Elderberry Confusion

fruitful412August 13, 2014

A few years ago I ordered two elderberry bushes, a York and an Adams #2 from the same place. They're both quite large now and producing. The problem is one has really huge berries and the other has small. I have read that the York produces some of the largest berries. The dilema is that the big berries are on the plant labeled as the Adams. Do you think that my tags were 'switched at birth' and mislabeled? Both plants are right next to each other, and the one that was labeled as the 'York' exhibits remarkable similarity to my Adams #1 in habit, which I know is a properly named bush. Last year it had flower clusters that were over 15 inches, but small berries. The one labeled 'York' has panicles that remain upright and the 'Adams' has drooping panicles, if that helps. And the berry clusters are so huge that they are literally breaking. Any thoughts?

Thank you for reporting this comment. Undo
garymc(7 S.E.Mo)

Where did you buy the most recent ones?

    Bookmark   August 14, 2014 at 1:05AM
Thank you for reporting this comment. Undo
lucky_p

garymac,
Someone sent me a link to The Botany Shop, in Joplin, MO - now offering a number of superior elderberry selections. Bought some of every variety they had available, this spring, looking forward to seeing how they do. Nice little plants, great prices.

Been watching the natives growing along the highways here - looks like the best elderberry crop in years!

Here is a link that might be useful: Elderberries @ Botany Shop

    Bookmark   August 14, 2014 at 2:13PM
Thank you for reporting this comment. Undo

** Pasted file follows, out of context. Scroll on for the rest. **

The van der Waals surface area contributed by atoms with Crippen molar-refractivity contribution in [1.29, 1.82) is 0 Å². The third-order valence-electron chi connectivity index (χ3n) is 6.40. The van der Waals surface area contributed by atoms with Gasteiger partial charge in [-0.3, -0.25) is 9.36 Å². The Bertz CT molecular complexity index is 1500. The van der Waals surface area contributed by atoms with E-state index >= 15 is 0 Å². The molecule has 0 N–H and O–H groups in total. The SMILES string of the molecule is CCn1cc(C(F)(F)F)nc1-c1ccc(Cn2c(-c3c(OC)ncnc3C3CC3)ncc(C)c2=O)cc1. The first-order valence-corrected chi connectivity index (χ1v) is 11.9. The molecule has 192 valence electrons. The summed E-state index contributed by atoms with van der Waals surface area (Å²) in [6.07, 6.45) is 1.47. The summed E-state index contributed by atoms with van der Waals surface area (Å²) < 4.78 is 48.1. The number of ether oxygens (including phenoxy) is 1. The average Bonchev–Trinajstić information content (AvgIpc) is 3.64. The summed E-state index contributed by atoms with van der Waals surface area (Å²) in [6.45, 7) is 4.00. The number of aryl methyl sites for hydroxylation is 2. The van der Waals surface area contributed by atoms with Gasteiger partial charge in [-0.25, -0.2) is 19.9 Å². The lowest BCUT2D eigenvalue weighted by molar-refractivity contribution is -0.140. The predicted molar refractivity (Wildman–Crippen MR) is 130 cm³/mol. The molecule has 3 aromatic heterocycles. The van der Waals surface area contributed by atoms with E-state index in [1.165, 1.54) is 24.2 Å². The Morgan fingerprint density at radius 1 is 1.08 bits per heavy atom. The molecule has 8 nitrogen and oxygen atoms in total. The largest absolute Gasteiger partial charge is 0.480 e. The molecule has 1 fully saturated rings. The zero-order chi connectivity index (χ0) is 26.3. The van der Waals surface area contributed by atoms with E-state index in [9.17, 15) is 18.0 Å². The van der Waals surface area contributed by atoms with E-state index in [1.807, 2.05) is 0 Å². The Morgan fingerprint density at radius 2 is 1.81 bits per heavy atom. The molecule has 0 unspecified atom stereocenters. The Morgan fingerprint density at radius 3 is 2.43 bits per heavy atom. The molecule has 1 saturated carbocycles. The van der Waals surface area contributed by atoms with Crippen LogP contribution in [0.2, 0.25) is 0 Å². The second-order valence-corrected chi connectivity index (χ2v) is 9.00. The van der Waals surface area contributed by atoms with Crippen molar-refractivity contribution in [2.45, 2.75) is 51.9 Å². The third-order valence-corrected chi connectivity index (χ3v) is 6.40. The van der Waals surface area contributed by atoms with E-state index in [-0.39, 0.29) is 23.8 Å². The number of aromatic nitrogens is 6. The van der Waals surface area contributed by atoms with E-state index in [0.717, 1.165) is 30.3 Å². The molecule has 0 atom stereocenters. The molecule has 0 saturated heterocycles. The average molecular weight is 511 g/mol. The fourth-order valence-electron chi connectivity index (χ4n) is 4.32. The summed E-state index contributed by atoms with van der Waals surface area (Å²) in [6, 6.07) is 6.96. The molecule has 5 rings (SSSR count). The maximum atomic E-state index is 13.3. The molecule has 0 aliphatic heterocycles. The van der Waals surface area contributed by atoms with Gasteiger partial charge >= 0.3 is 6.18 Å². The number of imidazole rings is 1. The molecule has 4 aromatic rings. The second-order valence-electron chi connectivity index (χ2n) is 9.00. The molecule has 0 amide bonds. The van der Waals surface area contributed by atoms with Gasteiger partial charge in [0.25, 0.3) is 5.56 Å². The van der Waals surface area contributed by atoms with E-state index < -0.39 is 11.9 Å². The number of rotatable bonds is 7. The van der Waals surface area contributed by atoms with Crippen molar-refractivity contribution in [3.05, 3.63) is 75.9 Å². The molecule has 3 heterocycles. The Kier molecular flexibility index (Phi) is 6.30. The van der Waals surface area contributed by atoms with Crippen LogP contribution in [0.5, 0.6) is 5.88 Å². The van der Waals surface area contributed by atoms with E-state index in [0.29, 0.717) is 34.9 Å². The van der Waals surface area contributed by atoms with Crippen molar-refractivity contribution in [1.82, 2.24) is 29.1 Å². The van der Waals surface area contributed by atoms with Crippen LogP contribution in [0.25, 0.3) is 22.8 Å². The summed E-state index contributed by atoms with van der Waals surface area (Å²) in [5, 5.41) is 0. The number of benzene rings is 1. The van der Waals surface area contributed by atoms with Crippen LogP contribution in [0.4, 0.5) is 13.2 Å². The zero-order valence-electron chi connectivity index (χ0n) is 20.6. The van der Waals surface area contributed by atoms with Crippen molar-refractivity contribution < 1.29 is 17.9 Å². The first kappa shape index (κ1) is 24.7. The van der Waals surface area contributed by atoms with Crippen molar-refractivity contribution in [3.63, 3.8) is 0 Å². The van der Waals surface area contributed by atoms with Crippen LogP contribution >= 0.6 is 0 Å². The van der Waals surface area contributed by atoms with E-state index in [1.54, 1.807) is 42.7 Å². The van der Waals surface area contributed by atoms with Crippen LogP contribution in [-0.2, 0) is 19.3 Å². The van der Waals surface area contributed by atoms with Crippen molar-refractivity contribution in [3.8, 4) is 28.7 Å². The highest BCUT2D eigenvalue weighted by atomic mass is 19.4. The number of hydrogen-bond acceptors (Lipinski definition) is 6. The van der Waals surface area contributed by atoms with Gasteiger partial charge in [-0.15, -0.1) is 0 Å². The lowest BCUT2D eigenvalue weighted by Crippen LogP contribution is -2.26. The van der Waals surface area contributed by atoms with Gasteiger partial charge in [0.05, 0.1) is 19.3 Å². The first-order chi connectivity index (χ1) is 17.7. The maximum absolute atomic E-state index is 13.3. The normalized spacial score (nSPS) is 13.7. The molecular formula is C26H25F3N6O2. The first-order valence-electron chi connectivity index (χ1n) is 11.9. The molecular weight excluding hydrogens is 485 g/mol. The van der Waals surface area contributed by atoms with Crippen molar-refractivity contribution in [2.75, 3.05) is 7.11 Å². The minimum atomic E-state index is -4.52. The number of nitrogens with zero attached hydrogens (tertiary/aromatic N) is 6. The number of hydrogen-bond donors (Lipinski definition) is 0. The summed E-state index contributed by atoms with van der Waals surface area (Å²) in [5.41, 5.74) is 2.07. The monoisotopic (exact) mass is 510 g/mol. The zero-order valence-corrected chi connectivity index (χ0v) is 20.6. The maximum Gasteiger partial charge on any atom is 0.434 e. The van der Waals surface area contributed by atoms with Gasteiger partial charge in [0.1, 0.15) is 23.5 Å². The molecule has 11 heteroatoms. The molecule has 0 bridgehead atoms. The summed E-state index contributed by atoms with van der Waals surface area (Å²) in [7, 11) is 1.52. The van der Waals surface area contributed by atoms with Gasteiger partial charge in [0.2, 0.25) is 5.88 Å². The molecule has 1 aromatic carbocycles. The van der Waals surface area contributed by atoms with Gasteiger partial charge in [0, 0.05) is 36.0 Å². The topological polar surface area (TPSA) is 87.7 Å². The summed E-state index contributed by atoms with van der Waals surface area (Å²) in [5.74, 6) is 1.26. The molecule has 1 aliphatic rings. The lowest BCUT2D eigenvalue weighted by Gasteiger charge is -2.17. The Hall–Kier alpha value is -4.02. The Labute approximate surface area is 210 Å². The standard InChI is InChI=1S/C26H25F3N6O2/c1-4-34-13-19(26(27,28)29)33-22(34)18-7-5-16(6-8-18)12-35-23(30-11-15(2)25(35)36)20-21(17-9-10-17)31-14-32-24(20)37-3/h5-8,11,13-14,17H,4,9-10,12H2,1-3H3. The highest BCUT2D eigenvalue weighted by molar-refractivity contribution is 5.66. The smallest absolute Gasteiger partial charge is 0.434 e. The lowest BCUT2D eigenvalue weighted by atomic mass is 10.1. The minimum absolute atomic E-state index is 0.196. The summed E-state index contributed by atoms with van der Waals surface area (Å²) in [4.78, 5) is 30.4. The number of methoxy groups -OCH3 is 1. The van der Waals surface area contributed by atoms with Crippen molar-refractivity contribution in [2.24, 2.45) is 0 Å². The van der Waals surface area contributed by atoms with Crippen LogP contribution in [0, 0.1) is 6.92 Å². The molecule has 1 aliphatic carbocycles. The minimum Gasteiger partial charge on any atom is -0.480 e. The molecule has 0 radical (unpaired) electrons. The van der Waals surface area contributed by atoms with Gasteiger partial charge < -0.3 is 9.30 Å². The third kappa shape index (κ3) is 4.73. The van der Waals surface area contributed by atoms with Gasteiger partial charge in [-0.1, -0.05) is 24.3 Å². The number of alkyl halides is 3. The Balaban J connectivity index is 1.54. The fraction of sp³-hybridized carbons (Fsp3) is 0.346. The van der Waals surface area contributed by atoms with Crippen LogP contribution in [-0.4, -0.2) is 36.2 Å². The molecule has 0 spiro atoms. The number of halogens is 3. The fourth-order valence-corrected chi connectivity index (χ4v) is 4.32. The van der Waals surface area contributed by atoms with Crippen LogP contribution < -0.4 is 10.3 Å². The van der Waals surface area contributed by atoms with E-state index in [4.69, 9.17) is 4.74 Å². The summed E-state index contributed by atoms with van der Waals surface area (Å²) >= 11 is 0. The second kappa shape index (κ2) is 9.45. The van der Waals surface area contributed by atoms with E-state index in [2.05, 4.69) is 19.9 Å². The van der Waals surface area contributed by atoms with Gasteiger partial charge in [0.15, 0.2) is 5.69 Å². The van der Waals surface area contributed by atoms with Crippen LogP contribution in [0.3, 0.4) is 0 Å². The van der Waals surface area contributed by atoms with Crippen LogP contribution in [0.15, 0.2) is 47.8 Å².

fruitful412

garymc:

The most recent one was last year, Nova, from Gurney's, and I love that one. Big berries and the SWD do not bother it. But the originals, the Adams and York, I have no idea. I looked through my records, and I usually keep good ones, but that one is not there. Figures.

I started out with wild bushes, both American and European, and have only recently tried some cultivated berries. And the wild ones are still my best performers, although the berries are smaller than the cultivated varieties.

And lucky_p, up here the local berries alongside the roadways looked good in flower, but I've been keeping tabs on them. Most of the panicles are devoid of fruit, didn't set all that well, sort of like my Adams #1. Probably only about 20%, if that. But my original wild American gave me over 15 pounds of berries this year, the best ever. And seven 'elderbabies' about four feet away from the main cluster just waiting for a transplant.

    Bookmark   August 14, 2014 at 8:40PM
Thank you for reporting this comment. Undo
garymc(7 S.E.Mo)

I had tried and tried to plant cuttings from elderberries without success. Finally, this spring (March, I think) I cut some wood with at least 3 nodes, about 2 feet long or more from a wild bush I have in my yard. I dug holes a foot or more deep and planted them. Almost every one lived. Some even produced berries. I don't know if it was the time of year, or the thumb sized thickness of the wood, or the depth of planting. I'm thinking depth. Now I'm wondering, when I go to transplant them, if I'll have to dig down 3 feet to get the roots. My only surviving North American named variety is Bob Gordon from the Botany Shop. The plants don't get near as big as the wild ones, but, as advertised, the panicles invert and droop.

    Bookmark   September 30, 2014 at 2:54AM
Sign Up to comment
More Discussions
First Bench Grafts Using a Fieldcraft Topgrafter
Hi all, I've been patiently waiting for signs of life...
gardener365
Paw Paw in Monmouth County NJ
I'm interested in growing several fruit trees on my...
ritzandbigb1
Asian pear spray in first year
Just planted a dwarf asian pear from Starks. Do I need...
ferroplasm Zone 7b
huge raspberry bush!!!!
Help! My husband and I have a humongous 6 foot spread...
satami00
Hardy Peach Tree; Recommendations?
I am new to peach trees. I bought a Reliance three...
mark_roeder
People viewed this after searching for:
© 2015 Houzz Inc. Houzz® The new way to design your home™